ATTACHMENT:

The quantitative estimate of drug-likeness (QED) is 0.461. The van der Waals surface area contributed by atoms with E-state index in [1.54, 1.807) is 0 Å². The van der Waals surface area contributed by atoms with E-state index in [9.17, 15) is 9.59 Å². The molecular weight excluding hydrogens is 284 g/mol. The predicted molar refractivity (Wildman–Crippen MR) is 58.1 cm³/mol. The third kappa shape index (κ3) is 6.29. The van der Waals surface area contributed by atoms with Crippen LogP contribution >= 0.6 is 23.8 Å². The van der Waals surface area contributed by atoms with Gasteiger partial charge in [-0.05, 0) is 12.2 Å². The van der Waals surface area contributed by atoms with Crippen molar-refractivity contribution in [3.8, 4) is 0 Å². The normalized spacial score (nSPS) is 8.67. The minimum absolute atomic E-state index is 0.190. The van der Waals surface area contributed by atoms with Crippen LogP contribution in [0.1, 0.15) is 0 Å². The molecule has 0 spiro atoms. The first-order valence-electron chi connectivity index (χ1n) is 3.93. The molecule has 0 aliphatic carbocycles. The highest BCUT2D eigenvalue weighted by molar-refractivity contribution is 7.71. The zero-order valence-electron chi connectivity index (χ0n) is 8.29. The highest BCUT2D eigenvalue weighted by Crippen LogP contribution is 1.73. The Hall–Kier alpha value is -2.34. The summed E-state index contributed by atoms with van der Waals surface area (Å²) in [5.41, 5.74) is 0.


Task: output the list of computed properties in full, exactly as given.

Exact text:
The quantitative estimate of drug-likeness (QED) is 0.461. The van der Waals surface area contributed by atoms with E-state index in [1.54, 1.807) is 0 Å². The van der Waals surface area contributed by atoms with E-state index in [9.17, 15) is 9.59 Å². The molecular weight excluding hydrogens is 284 g/mol. The predicted molar refractivity (Wildman–Crippen MR) is 58.1 cm³/mol. The third kappa shape index (κ3) is 6.29. The van der Waals surface area contributed by atoms with Crippen LogP contribution >= 0.6 is 23.8 Å². The van der Waals surface area contributed by atoms with Gasteiger partial charge in [-0.05, 0) is 12.2 Å². The van der Waals surface area contributed by atoms with Crippen molar-refractivity contribution in [3.8, 4) is 0 Å². The normalized spacial score (nSPS) is 8.67. The minimum absolute atomic E-state index is 0.190. The van der Waals surface area contributed by atoms with Crippen LogP contribution in [0.1, 0.15) is 0 Å². The molecule has 0 spiro atoms. The first-order valence-electron chi connectivity index (χ1n) is 3.93. The molecule has 0 aliphatic carbocycles. The highest BCUT2D eigenvalue weighted by molar-refractivity contribution is 7.71. The zero-order valence-electron chi connectivity index (χ0n) is 8.29. The highest BCUT2D eigenvalue weighted by Crippen LogP contribution is 1.73. The Hall–Kier alpha value is -2.34. The summed E-state index contributed by atoms with van der Waals surface area (Å²) in [5.41, 5.74) is 0.